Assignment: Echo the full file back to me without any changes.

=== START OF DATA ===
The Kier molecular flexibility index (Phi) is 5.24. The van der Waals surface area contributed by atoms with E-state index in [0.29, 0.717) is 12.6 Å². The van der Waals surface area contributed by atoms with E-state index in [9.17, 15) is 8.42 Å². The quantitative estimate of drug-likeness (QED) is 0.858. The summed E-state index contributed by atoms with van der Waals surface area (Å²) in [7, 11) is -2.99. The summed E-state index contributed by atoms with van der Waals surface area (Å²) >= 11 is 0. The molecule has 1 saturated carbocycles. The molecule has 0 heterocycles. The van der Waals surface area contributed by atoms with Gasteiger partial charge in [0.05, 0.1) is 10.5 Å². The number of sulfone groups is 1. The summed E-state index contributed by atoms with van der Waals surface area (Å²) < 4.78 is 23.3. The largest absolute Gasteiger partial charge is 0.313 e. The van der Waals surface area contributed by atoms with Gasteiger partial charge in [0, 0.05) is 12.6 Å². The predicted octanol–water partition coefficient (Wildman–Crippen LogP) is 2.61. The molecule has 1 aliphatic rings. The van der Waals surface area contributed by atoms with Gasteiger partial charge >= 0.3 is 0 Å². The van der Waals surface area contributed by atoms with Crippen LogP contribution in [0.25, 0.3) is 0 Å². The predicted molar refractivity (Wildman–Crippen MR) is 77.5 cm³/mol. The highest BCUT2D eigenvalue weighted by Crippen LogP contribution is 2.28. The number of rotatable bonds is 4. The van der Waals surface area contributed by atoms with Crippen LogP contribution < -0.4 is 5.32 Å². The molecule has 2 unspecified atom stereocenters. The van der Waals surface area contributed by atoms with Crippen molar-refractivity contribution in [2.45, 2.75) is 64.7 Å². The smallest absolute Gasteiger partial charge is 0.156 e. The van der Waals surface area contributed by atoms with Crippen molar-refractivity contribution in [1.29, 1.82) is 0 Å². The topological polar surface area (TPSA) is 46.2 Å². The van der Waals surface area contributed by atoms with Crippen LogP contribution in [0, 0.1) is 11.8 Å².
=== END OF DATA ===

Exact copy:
The Kier molecular flexibility index (Phi) is 5.24. The van der Waals surface area contributed by atoms with E-state index in [0.29, 0.717) is 12.6 Å². The van der Waals surface area contributed by atoms with E-state index in [9.17, 15) is 8.42 Å². The quantitative estimate of drug-likeness (QED) is 0.858. The summed E-state index contributed by atoms with van der Waals surface area (Å²) in [7, 11) is -2.99. The summed E-state index contributed by atoms with van der Waals surface area (Å²) >= 11 is 0. The molecule has 1 saturated carbocycles. The molecule has 0 heterocycles. The van der Waals surface area contributed by atoms with Gasteiger partial charge in [0.05, 0.1) is 10.5 Å². The number of sulfone groups is 1. The summed E-state index contributed by atoms with van der Waals surface area (Å²) < 4.78 is 23.3. The largest absolute Gasteiger partial charge is 0.313 e. The van der Waals surface area contributed by atoms with Gasteiger partial charge in [0, 0.05) is 12.6 Å². The predicted octanol–water partition coefficient (Wildman–Crippen LogP) is 2.61. The molecule has 1 aliphatic rings. The van der Waals surface area contributed by atoms with Gasteiger partial charge >= 0.3 is 0 Å². The van der Waals surface area contributed by atoms with Crippen LogP contribution in [0.25, 0.3) is 0 Å². The predicted molar refractivity (Wildman–Crippen MR) is 77.5 cm³/mol. The highest BCUT2D eigenvalue weighted by Crippen LogP contribution is 2.28. The number of rotatable bonds is 4. The van der Waals surface area contributed by atoms with Crippen LogP contribution < -0.4 is 5.32 Å². The molecule has 2 unspecified atom stereocenters. The van der Waals surface area contributed by atoms with Crippen molar-refractivity contribution in [2.45, 2.75) is 64.7 Å². The smallest absolute Gasteiger partial charge is 0.156 e. The van der Waals surface area contributed by atoms with Crippen molar-refractivity contribution in [1.29, 1.82) is 0 Å². The topological polar surface area (TPSA) is 46.2 Å². The van der Waals surface area contributed by atoms with Crippen LogP contribution in [0, 0.1) is 11.8 Å².